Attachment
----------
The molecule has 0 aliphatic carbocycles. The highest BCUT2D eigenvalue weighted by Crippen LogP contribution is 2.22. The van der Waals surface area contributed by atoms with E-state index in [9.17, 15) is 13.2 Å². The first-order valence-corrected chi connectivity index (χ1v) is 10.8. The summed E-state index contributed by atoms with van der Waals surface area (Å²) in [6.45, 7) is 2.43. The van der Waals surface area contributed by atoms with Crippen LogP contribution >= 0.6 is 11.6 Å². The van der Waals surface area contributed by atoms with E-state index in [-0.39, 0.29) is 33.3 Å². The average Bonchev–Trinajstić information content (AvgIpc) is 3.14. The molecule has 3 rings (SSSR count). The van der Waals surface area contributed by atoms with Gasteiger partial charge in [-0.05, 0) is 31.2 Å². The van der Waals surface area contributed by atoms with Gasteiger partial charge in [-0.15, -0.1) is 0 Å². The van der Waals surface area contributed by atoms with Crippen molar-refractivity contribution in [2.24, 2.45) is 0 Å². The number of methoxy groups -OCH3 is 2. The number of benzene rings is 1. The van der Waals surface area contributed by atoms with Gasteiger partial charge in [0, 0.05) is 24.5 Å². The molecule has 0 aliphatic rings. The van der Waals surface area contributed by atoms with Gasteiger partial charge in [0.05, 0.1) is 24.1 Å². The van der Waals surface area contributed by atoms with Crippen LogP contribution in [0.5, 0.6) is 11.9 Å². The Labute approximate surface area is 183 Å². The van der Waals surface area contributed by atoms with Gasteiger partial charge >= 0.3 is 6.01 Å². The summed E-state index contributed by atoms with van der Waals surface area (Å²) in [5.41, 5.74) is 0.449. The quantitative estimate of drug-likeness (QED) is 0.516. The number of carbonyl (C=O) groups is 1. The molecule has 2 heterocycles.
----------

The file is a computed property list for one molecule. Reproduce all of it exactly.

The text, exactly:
The molecule has 0 aliphatic carbocycles. The highest BCUT2D eigenvalue weighted by Crippen LogP contribution is 2.22. The van der Waals surface area contributed by atoms with E-state index in [9.17, 15) is 13.2 Å². The first-order valence-corrected chi connectivity index (χ1v) is 10.8. The summed E-state index contributed by atoms with van der Waals surface area (Å²) in [6.45, 7) is 2.43. The van der Waals surface area contributed by atoms with Crippen LogP contribution >= 0.6 is 11.6 Å². The van der Waals surface area contributed by atoms with E-state index in [-0.39, 0.29) is 33.3 Å². The average Bonchev–Trinajstić information content (AvgIpc) is 3.14. The molecule has 3 rings (SSSR count). The van der Waals surface area contributed by atoms with Gasteiger partial charge in [-0.05, 0) is 31.2 Å². The van der Waals surface area contributed by atoms with Gasteiger partial charge in [-0.15, -0.1) is 0 Å². The van der Waals surface area contributed by atoms with Crippen molar-refractivity contribution in [2.24, 2.45) is 0 Å². The number of methoxy groups -OCH3 is 2. The number of benzene rings is 1. The van der Waals surface area contributed by atoms with Gasteiger partial charge in [0, 0.05) is 24.5 Å². The molecule has 0 aliphatic rings. The van der Waals surface area contributed by atoms with Gasteiger partial charge in [0.05, 0.1) is 24.1 Å². The van der Waals surface area contributed by atoms with Crippen LogP contribution in [0.5, 0.6) is 11.9 Å². The Labute approximate surface area is 183 Å². The van der Waals surface area contributed by atoms with Gasteiger partial charge >= 0.3 is 6.01 Å². The summed E-state index contributed by atoms with van der Waals surface area (Å²) in [5.41, 5.74) is 0.449. The quantitative estimate of drug-likeness (QED) is 0.516. The number of carbonyl (C=O) groups is 1. The molecule has 2 heterocycles.